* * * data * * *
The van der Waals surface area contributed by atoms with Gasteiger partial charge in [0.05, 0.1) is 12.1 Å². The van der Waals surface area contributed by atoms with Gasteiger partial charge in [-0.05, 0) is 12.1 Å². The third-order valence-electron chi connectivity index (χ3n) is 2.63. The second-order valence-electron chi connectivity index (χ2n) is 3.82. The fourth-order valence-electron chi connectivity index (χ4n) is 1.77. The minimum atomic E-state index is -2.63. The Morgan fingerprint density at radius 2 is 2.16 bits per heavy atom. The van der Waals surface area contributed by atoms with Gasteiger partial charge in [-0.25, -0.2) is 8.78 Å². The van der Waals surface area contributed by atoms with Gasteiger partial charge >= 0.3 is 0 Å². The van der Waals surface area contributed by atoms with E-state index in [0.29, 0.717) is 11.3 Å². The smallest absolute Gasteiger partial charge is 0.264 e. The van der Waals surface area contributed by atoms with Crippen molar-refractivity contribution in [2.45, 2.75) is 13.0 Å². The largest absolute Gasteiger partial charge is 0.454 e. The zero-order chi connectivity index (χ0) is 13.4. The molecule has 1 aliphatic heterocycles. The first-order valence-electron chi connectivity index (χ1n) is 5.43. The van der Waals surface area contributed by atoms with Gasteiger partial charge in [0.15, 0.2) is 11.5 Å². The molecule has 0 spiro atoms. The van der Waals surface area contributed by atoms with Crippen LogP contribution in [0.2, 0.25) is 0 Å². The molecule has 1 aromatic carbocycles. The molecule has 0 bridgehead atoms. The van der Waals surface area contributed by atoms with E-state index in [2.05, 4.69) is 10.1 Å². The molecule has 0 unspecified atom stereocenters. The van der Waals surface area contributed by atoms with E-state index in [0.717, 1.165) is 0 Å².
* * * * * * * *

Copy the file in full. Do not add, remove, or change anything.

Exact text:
The van der Waals surface area contributed by atoms with Gasteiger partial charge in [0.05, 0.1) is 12.1 Å². The van der Waals surface area contributed by atoms with Gasteiger partial charge in [-0.05, 0) is 12.1 Å². The third-order valence-electron chi connectivity index (χ3n) is 2.63. The second-order valence-electron chi connectivity index (χ2n) is 3.82. The fourth-order valence-electron chi connectivity index (χ4n) is 1.77. The minimum atomic E-state index is -2.63. The Morgan fingerprint density at radius 2 is 2.16 bits per heavy atom. The van der Waals surface area contributed by atoms with Gasteiger partial charge in [-0.25, -0.2) is 8.78 Å². The van der Waals surface area contributed by atoms with Gasteiger partial charge >= 0.3 is 0 Å². The van der Waals surface area contributed by atoms with E-state index in [0.29, 0.717) is 11.3 Å². The smallest absolute Gasteiger partial charge is 0.264 e. The van der Waals surface area contributed by atoms with Crippen molar-refractivity contribution in [2.45, 2.75) is 13.0 Å². The largest absolute Gasteiger partial charge is 0.454 e. The zero-order chi connectivity index (χ0) is 13.4. The molecule has 1 aliphatic heterocycles. The first-order valence-electron chi connectivity index (χ1n) is 5.43. The van der Waals surface area contributed by atoms with Gasteiger partial charge in [0.15, 0.2) is 11.5 Å². The molecule has 0 spiro atoms. The van der Waals surface area contributed by atoms with Crippen LogP contribution in [0.2, 0.25) is 0 Å². The molecule has 1 aromatic carbocycles. The molecule has 0 bridgehead atoms. The van der Waals surface area contributed by atoms with E-state index in [2.05, 4.69) is 10.1 Å². The molecule has 0 unspecified atom stereocenters. The van der Waals surface area contributed by atoms with E-state index in [0.717, 1.165) is 0 Å².